Never bereft of reason, James explores exigent questions with detail. Great minds have long advanced prodigious theses on life and existence. Indeed, philosophy and theology were shaped by the quest to know, to make sense of the seemingly ineffable. Metaphysics emerged out of studies in consciousness. Anslem of Canterbury advanced the first ontological argument on God in Proslogion (1078). St. Thomas Aquinas added to this abstruse and illusive subject with epistemological arguments for the creator-existence dynamic.
The Cartesian (libertarian), Hegelian (the mind as the freest of agents), and Kantian (placating desires through reason) views of freedom and free will, were inextricably bound to existence and fate.
James’ literary criticism of these key philosophical theories in philosophy is insightful.
And while there is no definitive, empirical resolution on this subject, there are qualitative truths that bring us closer to understanding our purpose within an evolutionary and creational construct.
James does not embrace the ontological, epistemological or teleological arguments for creation, neither doers he refute them; but they all find a place in his paradigm.
Interestingly, there appears a Nietzsche-like pessimism in some of James’ writing. Man savours his ignorance, he concludes. He writes, “It is understandable and easy for the knowledgeable to assume that knowledge will inevitably overcome ignorance.” He bemoans the fallacy of this assumption, arguing that, “there is the fierce commitment of the ignorant to the reliable comfort of their ignorance.”
He is equally didactic as he shifts to the political and economic zeitgeist of the west. Capitalism as a system is gasping and reform is dire and necessary for economic equanimity, he notes. However, this supposed change is questionable as the political climate indicates.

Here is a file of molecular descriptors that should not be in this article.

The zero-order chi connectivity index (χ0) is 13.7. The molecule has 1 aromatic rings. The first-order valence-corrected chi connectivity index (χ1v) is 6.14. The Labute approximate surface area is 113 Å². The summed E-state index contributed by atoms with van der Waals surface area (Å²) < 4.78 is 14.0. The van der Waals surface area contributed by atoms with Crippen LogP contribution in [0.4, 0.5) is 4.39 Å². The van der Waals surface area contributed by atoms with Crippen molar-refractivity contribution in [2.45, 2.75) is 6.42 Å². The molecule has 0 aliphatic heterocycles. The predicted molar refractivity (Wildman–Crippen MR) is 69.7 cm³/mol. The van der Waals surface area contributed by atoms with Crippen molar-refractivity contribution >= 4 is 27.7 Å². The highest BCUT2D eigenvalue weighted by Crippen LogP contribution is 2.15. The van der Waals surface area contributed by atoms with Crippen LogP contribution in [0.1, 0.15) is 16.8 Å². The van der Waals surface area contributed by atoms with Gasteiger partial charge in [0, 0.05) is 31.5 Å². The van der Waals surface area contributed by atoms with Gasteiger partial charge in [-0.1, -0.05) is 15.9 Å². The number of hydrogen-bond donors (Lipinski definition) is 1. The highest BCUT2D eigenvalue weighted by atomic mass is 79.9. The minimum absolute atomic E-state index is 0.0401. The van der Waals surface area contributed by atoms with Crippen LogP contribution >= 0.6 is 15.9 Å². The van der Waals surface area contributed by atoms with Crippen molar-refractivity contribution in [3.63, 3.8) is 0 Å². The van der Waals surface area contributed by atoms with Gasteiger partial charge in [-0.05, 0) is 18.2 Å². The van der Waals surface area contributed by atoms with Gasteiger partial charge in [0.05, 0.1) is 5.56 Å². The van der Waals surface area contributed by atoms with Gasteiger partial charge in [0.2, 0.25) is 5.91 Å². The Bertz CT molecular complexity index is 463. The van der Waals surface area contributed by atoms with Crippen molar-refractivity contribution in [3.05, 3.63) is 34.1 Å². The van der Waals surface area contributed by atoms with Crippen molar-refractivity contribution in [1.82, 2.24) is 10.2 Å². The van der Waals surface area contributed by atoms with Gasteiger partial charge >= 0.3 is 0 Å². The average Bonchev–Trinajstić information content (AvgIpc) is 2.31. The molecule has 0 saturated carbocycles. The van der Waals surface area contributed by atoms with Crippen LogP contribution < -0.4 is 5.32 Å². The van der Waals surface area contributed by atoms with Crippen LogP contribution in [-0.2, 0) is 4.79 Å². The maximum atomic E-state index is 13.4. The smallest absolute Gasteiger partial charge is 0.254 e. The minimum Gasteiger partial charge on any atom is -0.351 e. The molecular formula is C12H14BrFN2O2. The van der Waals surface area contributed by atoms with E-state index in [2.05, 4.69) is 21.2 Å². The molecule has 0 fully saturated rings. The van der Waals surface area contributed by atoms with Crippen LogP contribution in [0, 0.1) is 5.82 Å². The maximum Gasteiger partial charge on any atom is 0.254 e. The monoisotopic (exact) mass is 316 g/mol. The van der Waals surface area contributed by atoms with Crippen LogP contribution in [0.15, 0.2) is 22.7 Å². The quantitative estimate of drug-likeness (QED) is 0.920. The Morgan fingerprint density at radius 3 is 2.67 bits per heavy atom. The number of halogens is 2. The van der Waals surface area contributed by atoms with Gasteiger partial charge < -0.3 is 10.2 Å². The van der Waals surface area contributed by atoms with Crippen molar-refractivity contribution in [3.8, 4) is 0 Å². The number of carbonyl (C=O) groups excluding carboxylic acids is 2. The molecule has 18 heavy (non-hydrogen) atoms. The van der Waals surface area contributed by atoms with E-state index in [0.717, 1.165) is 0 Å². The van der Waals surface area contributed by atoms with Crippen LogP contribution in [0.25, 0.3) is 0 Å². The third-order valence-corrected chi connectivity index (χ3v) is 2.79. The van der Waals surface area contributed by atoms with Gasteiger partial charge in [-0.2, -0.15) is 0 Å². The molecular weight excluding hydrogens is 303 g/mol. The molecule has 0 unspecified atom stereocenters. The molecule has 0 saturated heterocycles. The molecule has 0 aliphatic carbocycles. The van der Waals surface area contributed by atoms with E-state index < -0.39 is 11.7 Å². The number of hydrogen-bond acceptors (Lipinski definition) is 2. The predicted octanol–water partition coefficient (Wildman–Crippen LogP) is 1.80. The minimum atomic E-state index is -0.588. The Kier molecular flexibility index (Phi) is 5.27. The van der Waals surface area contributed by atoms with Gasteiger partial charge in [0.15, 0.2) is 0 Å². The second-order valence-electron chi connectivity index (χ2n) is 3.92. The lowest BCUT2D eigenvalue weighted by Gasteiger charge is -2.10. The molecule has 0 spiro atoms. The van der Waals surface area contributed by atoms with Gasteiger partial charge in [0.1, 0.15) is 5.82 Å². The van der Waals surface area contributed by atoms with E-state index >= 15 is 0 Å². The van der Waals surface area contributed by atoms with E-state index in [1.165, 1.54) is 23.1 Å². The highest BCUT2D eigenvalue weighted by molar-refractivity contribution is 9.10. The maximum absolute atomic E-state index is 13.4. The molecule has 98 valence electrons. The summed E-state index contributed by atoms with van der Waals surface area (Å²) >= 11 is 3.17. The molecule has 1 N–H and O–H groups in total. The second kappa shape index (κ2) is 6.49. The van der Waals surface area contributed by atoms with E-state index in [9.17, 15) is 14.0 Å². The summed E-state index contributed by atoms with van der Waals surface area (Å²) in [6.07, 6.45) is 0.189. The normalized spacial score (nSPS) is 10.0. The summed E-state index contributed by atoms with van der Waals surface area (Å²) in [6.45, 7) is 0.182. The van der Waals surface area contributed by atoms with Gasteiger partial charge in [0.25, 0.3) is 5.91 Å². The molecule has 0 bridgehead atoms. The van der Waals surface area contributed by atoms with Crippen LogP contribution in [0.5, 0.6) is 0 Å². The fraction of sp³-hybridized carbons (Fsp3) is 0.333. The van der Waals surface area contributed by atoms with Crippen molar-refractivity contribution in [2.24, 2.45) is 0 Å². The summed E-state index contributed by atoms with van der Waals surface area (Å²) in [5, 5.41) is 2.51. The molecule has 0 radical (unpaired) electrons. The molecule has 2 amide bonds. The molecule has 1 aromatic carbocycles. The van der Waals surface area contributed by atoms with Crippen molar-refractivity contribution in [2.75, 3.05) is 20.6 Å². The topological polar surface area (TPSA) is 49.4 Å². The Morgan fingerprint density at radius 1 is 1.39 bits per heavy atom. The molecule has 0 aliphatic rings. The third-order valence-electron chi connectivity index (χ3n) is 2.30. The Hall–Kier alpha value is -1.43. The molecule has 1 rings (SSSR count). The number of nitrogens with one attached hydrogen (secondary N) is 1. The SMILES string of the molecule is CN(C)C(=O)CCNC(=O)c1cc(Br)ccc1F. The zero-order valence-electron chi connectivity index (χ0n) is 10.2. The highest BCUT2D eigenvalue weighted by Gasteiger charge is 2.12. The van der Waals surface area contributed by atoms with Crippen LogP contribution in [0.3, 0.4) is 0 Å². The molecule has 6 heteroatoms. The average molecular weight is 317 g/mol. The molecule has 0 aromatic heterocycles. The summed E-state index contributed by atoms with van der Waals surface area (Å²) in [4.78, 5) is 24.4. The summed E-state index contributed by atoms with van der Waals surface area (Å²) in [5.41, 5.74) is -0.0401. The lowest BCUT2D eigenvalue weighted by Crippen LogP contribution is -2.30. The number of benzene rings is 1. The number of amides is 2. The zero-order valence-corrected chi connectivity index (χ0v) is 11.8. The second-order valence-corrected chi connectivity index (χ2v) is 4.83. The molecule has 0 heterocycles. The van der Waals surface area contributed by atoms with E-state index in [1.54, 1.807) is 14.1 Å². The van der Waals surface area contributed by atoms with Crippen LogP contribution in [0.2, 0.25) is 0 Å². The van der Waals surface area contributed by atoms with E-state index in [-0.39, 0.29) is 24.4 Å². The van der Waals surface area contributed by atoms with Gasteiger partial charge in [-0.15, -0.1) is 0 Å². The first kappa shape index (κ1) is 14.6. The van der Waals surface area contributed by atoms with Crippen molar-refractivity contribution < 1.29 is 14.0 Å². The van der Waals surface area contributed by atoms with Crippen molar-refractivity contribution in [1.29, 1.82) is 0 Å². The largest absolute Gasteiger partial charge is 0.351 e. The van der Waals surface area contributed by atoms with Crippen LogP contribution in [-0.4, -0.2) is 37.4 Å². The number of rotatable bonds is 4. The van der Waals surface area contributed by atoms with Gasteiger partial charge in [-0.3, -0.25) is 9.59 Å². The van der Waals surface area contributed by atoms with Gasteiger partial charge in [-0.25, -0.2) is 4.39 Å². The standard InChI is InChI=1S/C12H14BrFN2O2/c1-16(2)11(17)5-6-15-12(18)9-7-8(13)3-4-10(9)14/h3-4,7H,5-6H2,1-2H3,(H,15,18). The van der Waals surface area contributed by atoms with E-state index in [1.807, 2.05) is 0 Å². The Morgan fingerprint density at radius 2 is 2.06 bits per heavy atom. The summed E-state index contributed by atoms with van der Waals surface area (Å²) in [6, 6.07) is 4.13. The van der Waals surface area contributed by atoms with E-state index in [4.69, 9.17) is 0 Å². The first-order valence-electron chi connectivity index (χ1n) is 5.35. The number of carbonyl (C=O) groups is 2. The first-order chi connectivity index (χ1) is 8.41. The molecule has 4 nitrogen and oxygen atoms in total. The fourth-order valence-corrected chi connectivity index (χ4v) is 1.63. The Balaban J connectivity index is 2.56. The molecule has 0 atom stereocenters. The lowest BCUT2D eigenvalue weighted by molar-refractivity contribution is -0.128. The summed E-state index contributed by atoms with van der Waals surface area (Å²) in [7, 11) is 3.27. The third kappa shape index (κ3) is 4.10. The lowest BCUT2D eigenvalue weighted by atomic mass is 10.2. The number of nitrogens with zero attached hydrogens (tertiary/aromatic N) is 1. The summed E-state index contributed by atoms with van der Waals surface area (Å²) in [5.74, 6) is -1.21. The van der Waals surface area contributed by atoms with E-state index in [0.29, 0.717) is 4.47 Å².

James impugns the indolence and ineptitude of lawmakers amidst America’s political freefall; and autocratic rule could well be imminent, he avers.
Alarmingly, the Democratic Party is given a pass as he unleashes a damning indictment on the “45 president,” citing comparisons with the rise of Nazism and “white tribalism,” – for many, a hyperbole and a preposterous overreach.
And of man’s response to the ever changing world of technology, James states, “Although [these] certainly resulted in generally more favorable than unfavorable outcomes, they no doubt caused varying degrees of discontent and distress among a wide range of people around the globe.” Nevertheless, he offers that “it is important to recognize the distinct relevance, contributory nature, endless value and extensive impact of human imagination,” – a new cultural dynamic that is “symptomatic” of man’s innate freedom.
Throughout, James clothes his work with analytical depth, but never does he surrender clarity in the process. In making thinkers in all of us, he has succeeded.
(The views expressed in this article are those of the author and do not necessarily reflect the opinions of this newspaper)
Feedback: [email protected] or follow him on Twitter@glenvilleashby
Copyright © 2019 Owen Everard James